August 11, 2017 2:43 pm
Updated: August 17, 2017 9:53 am

StatCan: Computer error led to 2016 census results on Anglophone population in Quebec

An employee makes his way to work at Statistics Canada, in Ottawa in a July 21, 2010, file photo.

THE CANADIAN PRESS/Sean Kilpatrick
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OTTAWA – Statistics Canada says it is correcting recently released census data about the number of English speakers in some smaller Quebec communities.

The national statistics office is blaming an error in a computer program for the fact that 61,000 people were misclassified in the latest tranche of census information.

READ MORE: Skepticism, ‘shock’ surrounds 2016 census language findings in Quebec

Earlier this month, Statistics Canada reported that census data showed that the share of the population that can speak both of Canada’s official languages hit an all-time high in 2016, with a modest shift upward in a rate that has barely budged over the last 15 years.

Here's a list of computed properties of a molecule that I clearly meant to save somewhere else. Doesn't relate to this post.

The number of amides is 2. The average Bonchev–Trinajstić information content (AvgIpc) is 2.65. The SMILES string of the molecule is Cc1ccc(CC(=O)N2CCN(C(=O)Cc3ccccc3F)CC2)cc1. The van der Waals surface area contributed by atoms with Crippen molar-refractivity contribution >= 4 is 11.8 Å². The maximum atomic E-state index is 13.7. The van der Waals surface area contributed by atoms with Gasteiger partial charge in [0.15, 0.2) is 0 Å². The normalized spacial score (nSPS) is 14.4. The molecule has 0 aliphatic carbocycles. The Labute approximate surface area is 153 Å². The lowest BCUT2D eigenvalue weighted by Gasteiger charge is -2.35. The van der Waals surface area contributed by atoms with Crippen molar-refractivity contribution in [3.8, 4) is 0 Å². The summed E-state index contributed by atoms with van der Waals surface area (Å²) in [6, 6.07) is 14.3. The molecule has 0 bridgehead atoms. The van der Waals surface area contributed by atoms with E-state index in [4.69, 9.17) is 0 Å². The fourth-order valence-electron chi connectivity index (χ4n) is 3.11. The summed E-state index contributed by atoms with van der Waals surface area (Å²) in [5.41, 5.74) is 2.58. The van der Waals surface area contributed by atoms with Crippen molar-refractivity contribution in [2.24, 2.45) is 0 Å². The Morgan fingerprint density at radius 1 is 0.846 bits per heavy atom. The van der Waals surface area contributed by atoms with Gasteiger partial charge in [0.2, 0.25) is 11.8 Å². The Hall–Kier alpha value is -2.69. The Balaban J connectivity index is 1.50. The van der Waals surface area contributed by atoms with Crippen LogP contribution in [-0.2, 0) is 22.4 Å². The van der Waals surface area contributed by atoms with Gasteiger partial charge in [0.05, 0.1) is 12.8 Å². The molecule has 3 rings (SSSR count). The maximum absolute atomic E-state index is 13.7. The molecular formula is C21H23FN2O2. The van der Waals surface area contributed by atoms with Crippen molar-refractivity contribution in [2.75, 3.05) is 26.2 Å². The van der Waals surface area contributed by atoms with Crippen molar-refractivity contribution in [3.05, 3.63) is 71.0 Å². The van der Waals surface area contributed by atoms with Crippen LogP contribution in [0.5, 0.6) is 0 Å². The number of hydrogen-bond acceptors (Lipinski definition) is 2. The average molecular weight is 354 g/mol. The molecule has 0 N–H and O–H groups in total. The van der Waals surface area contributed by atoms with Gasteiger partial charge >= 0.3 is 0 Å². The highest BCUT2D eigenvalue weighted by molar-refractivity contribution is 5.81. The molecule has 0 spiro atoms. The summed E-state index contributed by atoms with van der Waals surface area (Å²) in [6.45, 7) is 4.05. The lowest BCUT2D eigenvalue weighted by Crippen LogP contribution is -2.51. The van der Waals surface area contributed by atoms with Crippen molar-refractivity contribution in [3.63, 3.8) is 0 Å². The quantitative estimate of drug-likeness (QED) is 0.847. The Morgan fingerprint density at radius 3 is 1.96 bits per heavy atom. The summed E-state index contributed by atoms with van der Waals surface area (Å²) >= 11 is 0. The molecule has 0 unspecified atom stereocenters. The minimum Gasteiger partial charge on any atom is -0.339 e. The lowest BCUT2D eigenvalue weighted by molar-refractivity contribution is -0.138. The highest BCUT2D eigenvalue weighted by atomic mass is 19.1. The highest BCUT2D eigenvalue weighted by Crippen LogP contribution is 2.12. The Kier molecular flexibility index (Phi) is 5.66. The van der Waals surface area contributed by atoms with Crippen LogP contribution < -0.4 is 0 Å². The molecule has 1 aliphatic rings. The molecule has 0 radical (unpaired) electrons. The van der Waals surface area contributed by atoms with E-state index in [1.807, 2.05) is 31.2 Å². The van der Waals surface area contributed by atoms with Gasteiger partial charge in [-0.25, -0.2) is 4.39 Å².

The bilingualism rate in Canada reached 18 per cent in the 2016 census and two-thirds of the growth in the bilingual population was attributed to Quebec, even though the reported rate of bilingualism increased in most provinces and territories.

But experts quickly began questioning the findings of increases in English speakers in some small communities in Quebec far afield from major urban centres like Montreal.

Statistics Canada says in a statement that it plans to update its findings next week, and regrets any inconvenience the mistake has caused.

FULL COVERAGE: 2016 census

© 2017 The Canadian Press

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